OCGC Seminar - Hanika Rizo

Earth's early mantle evolution inferred from extinct isotope systematics
in Archean rocks
 

Dr. Hanika Rizo
Département des sciences de la Terre et de l’atmosphère, Université du Québec à Montréal

Archean rocks


Thursday, January 15th, 2015
11:30 a.m.  

3120 Herzberg Laboratories
Carleton University  

 

Abstract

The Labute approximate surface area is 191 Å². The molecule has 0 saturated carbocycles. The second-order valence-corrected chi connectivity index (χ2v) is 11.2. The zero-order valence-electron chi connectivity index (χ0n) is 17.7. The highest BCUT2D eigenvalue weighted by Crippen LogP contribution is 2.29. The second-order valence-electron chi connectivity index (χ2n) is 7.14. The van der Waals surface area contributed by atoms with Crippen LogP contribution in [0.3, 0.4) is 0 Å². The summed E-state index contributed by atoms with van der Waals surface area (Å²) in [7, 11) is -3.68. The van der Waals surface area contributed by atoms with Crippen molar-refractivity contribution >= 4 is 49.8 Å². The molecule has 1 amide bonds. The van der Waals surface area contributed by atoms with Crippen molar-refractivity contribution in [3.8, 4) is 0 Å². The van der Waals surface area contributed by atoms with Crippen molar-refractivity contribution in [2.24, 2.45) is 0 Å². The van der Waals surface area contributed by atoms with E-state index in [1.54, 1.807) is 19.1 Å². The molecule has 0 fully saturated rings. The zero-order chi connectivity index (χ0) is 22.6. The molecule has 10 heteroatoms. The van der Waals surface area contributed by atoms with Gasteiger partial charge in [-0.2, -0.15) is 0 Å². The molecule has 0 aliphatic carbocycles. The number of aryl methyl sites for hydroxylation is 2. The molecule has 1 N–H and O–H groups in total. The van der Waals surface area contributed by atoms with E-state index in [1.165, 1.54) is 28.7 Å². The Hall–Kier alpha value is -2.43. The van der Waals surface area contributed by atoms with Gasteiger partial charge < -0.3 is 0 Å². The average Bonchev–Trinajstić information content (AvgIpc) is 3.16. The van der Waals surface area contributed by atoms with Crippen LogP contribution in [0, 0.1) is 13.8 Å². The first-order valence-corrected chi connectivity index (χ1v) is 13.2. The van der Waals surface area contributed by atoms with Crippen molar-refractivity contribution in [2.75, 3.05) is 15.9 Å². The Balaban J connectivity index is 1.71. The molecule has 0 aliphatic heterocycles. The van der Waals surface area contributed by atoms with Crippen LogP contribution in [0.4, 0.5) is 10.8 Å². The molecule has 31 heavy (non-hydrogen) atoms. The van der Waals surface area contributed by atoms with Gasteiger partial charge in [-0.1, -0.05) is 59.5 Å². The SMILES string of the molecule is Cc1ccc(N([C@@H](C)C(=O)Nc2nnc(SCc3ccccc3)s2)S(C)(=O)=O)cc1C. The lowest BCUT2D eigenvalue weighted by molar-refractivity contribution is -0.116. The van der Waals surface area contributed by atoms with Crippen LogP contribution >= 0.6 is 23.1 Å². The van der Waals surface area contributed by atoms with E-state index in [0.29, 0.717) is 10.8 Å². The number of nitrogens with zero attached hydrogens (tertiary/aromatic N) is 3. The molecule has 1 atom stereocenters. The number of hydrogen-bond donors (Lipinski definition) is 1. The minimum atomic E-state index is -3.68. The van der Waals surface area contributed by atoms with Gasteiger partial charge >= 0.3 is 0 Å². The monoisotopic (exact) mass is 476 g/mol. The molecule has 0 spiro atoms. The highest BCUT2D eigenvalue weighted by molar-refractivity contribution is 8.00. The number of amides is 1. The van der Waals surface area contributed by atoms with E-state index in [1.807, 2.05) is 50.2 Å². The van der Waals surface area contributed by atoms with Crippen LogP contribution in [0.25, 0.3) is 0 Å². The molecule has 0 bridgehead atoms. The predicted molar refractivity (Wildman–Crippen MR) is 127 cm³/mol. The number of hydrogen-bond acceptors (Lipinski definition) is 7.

A fundamental question in planetary sciences is how the planets formed and how they evolved through time. In the case of the Earth, its composition and evolution during the Hadean-Eoarchean is widely debated and largely unknown due to the limited geological record. In the past few years, analytical developments to study the short-lived chronometers 182Hf-182W and 146Sm-142Nd in terrestrial rocks have allowed the investigation of the earliest phases of Earth’s evolution. These isotope tools are of particular interest since they are only sensitive to early planetary processes, the parent isotopes of these systems decaying completely into the daughter isotopes during the first tens to hundreds of million years of Solar System history. Tungsten is siderophile while Hf is lithophile, so metal-silicate segregation greatly fractionates the Hf/W ratio of both planetary mantles and cores. Both daughter nuclides, W and Nd, are more incompatible than the parent nuclides Hf and Sm, so modification to Hf/W and Sm/Nd ratios in the silicate Earth can also be caused by crystal-liquid fractionation. For example, the first undisputable evidence for a very early differentiation of the Earth’s mantle as a result of magma ocean crystallization came from the extinct 146Sm-142Nd chronometer. The excesses and deficits of 142Nd measured in Eoarchean rocks from Isua (Southwest Greenland), relative to modern terrestrial samples, imply that these rocks were derived from mantle sources that were, respectively, depleted and enriched in incompatible elements during the Hadean.